Transistor is a process. Like the main character, Red, it gets stronger the further into the game you go. Supergiant's follow-up to Bastion has a Matrix / Blade Runner vibe to it. It's the perfect combinations of strategy, depth, action, aesthetics, voice acting, story, and music. Also, like Red, the game is breathtaking.
Transistor appears to have a straightforward story, but it's anything but. You could trivialize it by saying Red is getting revenge on a secret group attacking the city that stole her voice and killed her lover, who's now inside a sword-like weapon / key to everything called the Transistor. But there's so much more to it, and you can debate almost every little thing in there. The story is delivered through the narrator — Red's unnamed lover. Voiced by Logan Cunningham — who also was the narrator in Bastion — he talks to Red and is like a slow drip of information and emotion to the player. Other information comes via consoles where you learn about the city you're in and the people running it. Through questionnaires and responses, this is also how Red can communicate with her lover inside the Transistor.
While you learn more and more about the story, you'll be captivated by the visuals, soundtrack and voice acting. Let me start by saying that all three are phenomenal. The visuals are vibrant and feel water-colored. The city of Cloudbank is a digital dystopia of paint that comes to life, looking like a more jazzy shoot-off of Blade Runner — without all the rain and cigarettes. The soundtrack is the best I've ever heard in a game. It's one that can be listened to on its own, and I've had it playing throughout most of my work day. Ashley Barrett's vocals are captivating; even her humming draws you in. While Darren Korb's music is worthy of awards. Then there's the voice acting. Cunningham is top-notch, again, but it's the other characters that you talk to briefly that really stand out. Royce, a member of the Camerata, particularly stands out. He's creepy and has a J.S. Sebastian-like quality to him.
Then there's the combat, which on the surface might not look like much, but has a surprising amount of strategy and depth. You'll equip four functions — abilities that you acquire from other deceased citizens of Cloudbank. Each function can serve one of three roles though: it can be a main function ability, like an attack; it can add a bonus effect onto an equipped function; or it can give you a passive effect. Mix and match to your heart's delight, as you'll discover new combinations that'll suit your style. But be careful: each function costs a certain amount of energy, and you only have a certain allotment. You can use these function on their own, aiming them and hacking away, but you won't last long that way. You'll need to utilize a planning mode called Turn.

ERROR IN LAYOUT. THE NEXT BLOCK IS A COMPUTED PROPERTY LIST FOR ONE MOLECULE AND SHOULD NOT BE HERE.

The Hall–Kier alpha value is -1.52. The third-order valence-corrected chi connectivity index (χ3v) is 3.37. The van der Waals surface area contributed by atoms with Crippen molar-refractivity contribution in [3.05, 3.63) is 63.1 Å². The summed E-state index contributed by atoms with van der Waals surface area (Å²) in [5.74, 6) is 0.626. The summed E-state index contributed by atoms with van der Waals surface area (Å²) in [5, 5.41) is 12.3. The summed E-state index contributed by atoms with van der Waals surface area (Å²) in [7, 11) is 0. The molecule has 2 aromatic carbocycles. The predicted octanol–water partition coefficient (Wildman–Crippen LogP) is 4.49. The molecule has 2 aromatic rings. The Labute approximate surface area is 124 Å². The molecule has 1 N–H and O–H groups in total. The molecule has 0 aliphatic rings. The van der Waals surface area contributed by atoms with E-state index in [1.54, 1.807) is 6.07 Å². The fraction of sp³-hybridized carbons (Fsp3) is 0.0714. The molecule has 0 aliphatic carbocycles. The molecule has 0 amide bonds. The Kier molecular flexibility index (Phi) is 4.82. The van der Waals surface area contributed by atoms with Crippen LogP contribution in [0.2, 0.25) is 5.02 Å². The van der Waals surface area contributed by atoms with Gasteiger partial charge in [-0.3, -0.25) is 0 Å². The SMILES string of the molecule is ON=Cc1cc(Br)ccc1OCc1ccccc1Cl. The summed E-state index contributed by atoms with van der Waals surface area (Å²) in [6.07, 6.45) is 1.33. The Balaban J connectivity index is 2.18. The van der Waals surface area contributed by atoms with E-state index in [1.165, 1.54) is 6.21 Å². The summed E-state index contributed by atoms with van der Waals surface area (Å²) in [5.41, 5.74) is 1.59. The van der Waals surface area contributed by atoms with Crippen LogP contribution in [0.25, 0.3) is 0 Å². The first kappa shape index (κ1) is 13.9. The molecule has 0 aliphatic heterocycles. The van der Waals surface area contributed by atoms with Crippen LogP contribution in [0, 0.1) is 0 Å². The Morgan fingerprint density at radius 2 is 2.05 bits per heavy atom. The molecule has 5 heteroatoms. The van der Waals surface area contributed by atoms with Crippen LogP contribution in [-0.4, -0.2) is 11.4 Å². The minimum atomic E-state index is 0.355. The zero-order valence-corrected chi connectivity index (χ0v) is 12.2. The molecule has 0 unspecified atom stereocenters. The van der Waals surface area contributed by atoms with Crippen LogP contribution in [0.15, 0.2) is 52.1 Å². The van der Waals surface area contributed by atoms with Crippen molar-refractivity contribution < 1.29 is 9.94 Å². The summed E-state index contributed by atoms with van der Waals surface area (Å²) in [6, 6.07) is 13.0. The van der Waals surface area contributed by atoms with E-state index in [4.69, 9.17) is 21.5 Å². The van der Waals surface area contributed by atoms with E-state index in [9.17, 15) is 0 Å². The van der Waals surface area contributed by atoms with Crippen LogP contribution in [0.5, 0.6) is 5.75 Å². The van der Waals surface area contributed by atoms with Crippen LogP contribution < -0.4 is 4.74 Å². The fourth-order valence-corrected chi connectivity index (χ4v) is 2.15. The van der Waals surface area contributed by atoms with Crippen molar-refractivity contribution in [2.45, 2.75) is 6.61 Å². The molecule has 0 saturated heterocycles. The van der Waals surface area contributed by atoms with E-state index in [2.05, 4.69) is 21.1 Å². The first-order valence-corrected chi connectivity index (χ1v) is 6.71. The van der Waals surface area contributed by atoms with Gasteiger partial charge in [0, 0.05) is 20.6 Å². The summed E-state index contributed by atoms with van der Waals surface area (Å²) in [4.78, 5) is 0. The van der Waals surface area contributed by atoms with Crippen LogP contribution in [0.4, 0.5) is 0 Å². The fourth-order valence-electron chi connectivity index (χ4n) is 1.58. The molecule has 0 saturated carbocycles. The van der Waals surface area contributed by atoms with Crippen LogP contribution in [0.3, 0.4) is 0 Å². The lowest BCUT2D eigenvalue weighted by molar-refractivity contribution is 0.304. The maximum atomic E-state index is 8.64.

Turn pauses time and lets you plot out your movements and attacks. Each function takes an amount of your turn phase, so you'll have to be strategic when planning what you need to do. Keep in mind that after a turn, there's like a five second delay before you can use your functions again. Turns are what make combat so enjoyable. Enemies are really tough, and if they defeat you, you'll lose a function for a couple of battles, and adjustment will be forced on you. So a stun and breach, and then running to cover might be the best choice for a certain turn.
The combat saves its best for the last fight of the game. It's a completely different tactic at play, and it caught me off-guard, but boy, was it a blast. The only problem was that it was so good that it made me wish there were other battles like that in the game. It made the luster on all those prior battles dull a bit. I don't know if that means it's just a really awesome boss fight, or that they should've included fights like that throughout the game. I'm torn a bit.
Once you beat the game, and experience the ending that had my arms covered in goosebumps, you'll have the option of playing New Game Plus. You take all of your progress and functions that you've already earned into New Game Plus. The difference is that the fights are different and tougher. The game is kept interesting because you really don't know what combination of enemies and abilities to expect. Want things to be even tougher for both playthroughs? Equip Limiters, which you'll unlock throughout the game. They hamper your strength or make enemies tougher in exchange for bonus experience.
Transistor only took me about five hours to beat the first go-around, but it was one of the most memorable and enjoyable experiences I've ever had. It's an artful take on a sci-fi RPG that's hard to match. When all is said and done, it's a perfect combination of gaming elements done right that you'll want to play again, all the while debating the realities of Cloudbank, its citizens and the Transistor.